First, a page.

Yahoo's struggles with its search and display businesses in recent years have reflected a deeper battle within the company about where its true strength resides. The pendulum has swung back and forth amid the serial executive changes over the last five years, which has seen Google and Facebook nudge Yahoo from its previously held leadership positions in both search and display.
While investors and analysts have largely applauded Yahoo's modest gains under CEO Marissa Mayer, who made her first appearance on an earnings call on Monday, ascertaining where the real growth is going to come from as she settles into her role remains a bit murky. For the most part, Mayer said that Yahoo's value will be revealed by emphasizing the "daily habits" of users' digital life, like "search, email, its homepage and mobile offerings."
During the Q&A portion of the earnings call, Mayer was asked point blank by Cantor Fitzgerald analyst Youssef Squali: if she had to choose one, where is the bigger growth opportunity for Yahoo? Search or display?
Mayer initially indicated that search was where the money was. But as she spoke, appearing to work out her thinking in mid-answer, she seemed to step back a bit and suggest that over time, display could be the real driver as programmatic buying becomes the dominant way online ads are bought, sold and placed. Ultimately, the impact of her statement was to suggest that the company still has a lot to work out when it comes to defining its vision.
To be fair, Mayer, a highly-respected veteran product developer at Google, has a lot on her plate. And given the tug of war between the notion of Yahoo as an "engineering" concern or a "marketing/content" driven tech company just reached a fever pitch when Mayer was brought over former interim CEO and head of North American sales at Yahoo, Ross Levinsohn, who left in July. In just the past week, Mayer has tapped her former Google colleague Henrique De Castro to help chart its advertising path, essentially replacing CRO Michael Barrett, the former CEO of AdMeld.
Much of the discussion of the earnings report -- see the release here -- was centered around gains resulting from the sale of its stake in Chinese digital content and commerce company Alibaba Group. In a nutshell, Yahoo posted an adjusted Q3 profit of 35 cents per share on revenue of $1.09 billion, which though just a 2 percent rise over Q3 2o11, was enough to beat forecasts for a profit of 25 cents a share on revenue of $1.8 billion, according to an analyst consensus from Thomson Reuters.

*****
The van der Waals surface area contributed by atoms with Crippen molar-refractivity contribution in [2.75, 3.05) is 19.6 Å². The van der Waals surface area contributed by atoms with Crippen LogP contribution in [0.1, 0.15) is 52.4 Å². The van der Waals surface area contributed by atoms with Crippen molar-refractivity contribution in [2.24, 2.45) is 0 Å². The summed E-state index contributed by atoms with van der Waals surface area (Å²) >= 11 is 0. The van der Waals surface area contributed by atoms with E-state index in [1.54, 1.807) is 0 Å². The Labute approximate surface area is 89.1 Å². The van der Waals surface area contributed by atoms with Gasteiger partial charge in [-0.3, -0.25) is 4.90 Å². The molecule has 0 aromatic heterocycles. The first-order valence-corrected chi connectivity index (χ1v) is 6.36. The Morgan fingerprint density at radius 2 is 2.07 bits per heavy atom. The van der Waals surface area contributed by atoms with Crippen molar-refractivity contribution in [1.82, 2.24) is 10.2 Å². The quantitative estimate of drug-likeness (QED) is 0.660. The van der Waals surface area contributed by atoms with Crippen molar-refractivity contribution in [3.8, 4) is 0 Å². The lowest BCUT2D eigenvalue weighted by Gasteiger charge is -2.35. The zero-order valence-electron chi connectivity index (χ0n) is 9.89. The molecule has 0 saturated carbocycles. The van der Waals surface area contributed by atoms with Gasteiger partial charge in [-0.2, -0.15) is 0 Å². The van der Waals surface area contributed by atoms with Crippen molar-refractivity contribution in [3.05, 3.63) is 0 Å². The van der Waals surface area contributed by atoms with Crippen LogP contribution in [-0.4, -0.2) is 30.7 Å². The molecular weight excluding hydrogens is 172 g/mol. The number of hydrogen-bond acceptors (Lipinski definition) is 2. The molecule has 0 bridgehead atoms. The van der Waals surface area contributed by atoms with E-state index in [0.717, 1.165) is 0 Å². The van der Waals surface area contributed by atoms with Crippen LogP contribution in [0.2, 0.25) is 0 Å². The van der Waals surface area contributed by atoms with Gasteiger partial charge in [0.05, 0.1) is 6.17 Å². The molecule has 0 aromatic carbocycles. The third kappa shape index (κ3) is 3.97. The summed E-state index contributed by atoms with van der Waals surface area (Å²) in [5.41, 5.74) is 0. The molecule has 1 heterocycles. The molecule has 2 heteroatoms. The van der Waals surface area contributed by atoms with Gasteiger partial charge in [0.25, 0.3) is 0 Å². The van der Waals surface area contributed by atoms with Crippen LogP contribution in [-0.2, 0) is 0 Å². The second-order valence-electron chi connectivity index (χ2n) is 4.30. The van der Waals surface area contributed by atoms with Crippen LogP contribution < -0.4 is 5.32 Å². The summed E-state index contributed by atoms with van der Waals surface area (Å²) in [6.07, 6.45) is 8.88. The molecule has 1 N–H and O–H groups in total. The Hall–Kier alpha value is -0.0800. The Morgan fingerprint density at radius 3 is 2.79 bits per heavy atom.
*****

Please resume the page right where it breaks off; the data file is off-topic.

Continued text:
Yahoo’s total display ad revenue came in $452 million, or flat compared with the same period a year ago. In contrast, search ad revenue rose 11 percent year-over-year to $414 million.
Those numbers are not likely to change in the next few quarters. But over the next few years, it's not unreasonable to think that it could change. With both the near-term and long-term both weighing on her in her Yahoo earnings debut, read what Mayer told Squali about the balance of search and display:
"When it comes to search versus display, these two are already very large, very successful businesses. It's difficult to say which one we should choose and it’s really something of a false dichotomy. That said, I do think that there is potentially more upside in search. We can see right now that given some of the monetization challenges we've faced, that there is an opportunity there to improve monetization.
"At the same time, the content investment we've made yields so many impressions and pageviews, and so much opportunity around brand advertisement, that is very compelling. We have [users] who are interested in finance or in entertainment news, now interested in sports; we fundamentally have a great segmentation of audiences already. And many of the other people who operate in terms of display advertising are either less granular and they understand less about their users or are much more granular.
"What we find, and when I talked to advertisers, what I've seen and heard from them is that the way that audiences tend to aggregate on Yahoo is unique and particularly advantageous for them in terms of what they ultimately want for audience-based buying. And for that reason, I think that I'm bullish on both search and display, but given the trend towards audience-based buying in the advertising space, the display opportunity is particularly compelling."
The immediate reaction to Mayer's early tenure was positive in the eyes of investors and analysts. But the honeymoon period is still in session. How things look a year from now, especially as Google and Facebook continue to battle it out for share of the display pie, will likely show just how successful Mayer's recent reaffirmation to "invest in our display ad technology, including guaranteed, non-guaranteed, Genome and the Right Media Display marketplace" will be ultimately be.
Jefferies analyst Brian Pitz captured Yahoo’s Q3 moment in a research note following the call, saying, “A first look at Yahoo!'s earnings shows that… the company's core display business came in below what the Street expected and what we had originally modeled, but search came in better than expected.”
Expect Mayer to concentrate on managing those expectations, first and foremost, over the course Q4 and the following quarters.
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